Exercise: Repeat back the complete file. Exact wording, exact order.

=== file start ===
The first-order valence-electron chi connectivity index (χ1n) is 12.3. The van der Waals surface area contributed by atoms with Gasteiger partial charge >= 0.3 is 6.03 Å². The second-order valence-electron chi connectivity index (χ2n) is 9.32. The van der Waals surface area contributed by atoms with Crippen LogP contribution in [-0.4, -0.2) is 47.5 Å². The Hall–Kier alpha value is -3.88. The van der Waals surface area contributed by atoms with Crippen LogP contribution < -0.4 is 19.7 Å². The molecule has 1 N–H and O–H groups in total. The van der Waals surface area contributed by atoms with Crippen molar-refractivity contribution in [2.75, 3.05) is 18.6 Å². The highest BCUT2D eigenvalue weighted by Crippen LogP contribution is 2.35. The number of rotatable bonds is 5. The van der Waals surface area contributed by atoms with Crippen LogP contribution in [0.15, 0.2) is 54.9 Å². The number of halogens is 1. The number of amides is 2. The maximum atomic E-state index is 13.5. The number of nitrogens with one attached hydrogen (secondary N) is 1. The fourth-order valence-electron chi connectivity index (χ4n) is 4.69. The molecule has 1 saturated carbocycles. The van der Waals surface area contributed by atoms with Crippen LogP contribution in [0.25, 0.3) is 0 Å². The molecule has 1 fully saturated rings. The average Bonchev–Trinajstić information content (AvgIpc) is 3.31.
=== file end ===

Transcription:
The first-order valence-electron chi connectivity index (χ1n) is 12.3. The van der Waals surface area contributed by atoms with Gasteiger partial charge >= 0.3 is 6.03 Å². The second-order valence-electron chi connectivity index (χ2n) is 9.32. The van der Waals surface area contributed by atoms with Crippen LogP contribution in [-0.4, -0.2) is 47.5 Å². The Hall–Kier alpha value is -3.88. The van der Waals surface area contributed by atoms with Crippen LogP contribution < -0.4 is 19.7 Å². The molecule has 1 N–H and O–H groups in total. The van der Waals surface area contributed by atoms with Crippen molar-refractivity contribution in [2.75, 3.05) is 18.6 Å². The highest BCUT2D eigenvalue weighted by Crippen LogP contribution is 2.35. The number of rotatable bonds is 5. The van der Waals surface area contributed by atoms with Crippen LogP contribution in [0.15, 0.2) is 54.9 Å². The number of halogens is 1. The number of amides is 2. The maximum atomic E-state index is 13.5. The number of nitrogens with one attached hydrogen (secondary N) is 1. The fourth-order valence-electron chi connectivity index (χ4n) is 4.69. The molecule has 1 saturated carbocycles. The van der Waals surface area contributed by atoms with Crippen LogP contribution in [0.25, 0.3) is 0 Å². The molecule has 1 fully saturated rings. The average Bonchev–Trinajstić information content (AvgIpc) is 3.31.